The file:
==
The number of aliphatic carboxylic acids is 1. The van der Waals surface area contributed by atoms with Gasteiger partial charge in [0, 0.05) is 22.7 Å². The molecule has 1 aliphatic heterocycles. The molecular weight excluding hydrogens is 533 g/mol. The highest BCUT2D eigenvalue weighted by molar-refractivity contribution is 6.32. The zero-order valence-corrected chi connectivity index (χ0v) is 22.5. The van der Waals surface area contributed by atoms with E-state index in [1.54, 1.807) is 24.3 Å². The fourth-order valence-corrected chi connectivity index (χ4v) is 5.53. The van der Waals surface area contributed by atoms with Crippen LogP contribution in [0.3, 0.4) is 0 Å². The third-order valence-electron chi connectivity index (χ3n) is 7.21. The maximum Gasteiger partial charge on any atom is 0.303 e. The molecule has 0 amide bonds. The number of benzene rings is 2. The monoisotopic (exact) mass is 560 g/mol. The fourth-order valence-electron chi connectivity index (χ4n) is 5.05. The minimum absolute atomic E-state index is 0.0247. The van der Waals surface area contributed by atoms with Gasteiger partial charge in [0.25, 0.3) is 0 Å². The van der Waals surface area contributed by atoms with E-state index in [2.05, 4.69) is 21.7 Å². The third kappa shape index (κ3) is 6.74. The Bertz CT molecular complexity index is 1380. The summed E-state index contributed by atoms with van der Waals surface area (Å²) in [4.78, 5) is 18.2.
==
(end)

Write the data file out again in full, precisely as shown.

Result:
The number of aliphatic carboxylic acids is 1. The van der Waals surface area contributed by atoms with Gasteiger partial charge in [0, 0.05) is 22.7 Å². The molecule has 1 aliphatic heterocycles. The molecular weight excluding hydrogens is 533 g/mol. The highest BCUT2D eigenvalue weighted by molar-refractivity contribution is 6.32. The zero-order valence-corrected chi connectivity index (χ0v) is 22.5. The van der Waals surface area contributed by atoms with E-state index in [1.54, 1.807) is 24.3 Å². The fourth-order valence-corrected chi connectivity index (χ4v) is 5.53. The van der Waals surface area contributed by atoms with Crippen LogP contribution in [0.3, 0.4) is 0 Å². The third-order valence-electron chi connectivity index (χ3n) is 7.21. The maximum Gasteiger partial charge on any atom is 0.303 e. The molecule has 0 amide bonds. The number of benzene rings is 2. The monoisotopic (exact) mass is 560 g/mol. The fourth-order valence-electron chi connectivity index (χ4n) is 5.05. The minimum absolute atomic E-state index is 0.0247. The van der Waals surface area contributed by atoms with Gasteiger partial charge in [0.25, 0.3) is 0 Å². The van der Waals surface area contributed by atoms with E-state index in [2.05, 4.69) is 21.7 Å². The third kappa shape index (κ3) is 6.74. The Bertz CT molecular complexity index is 1380. The summed E-state index contributed by atoms with van der Waals surface area (Å²) in [4.78, 5) is 18.2.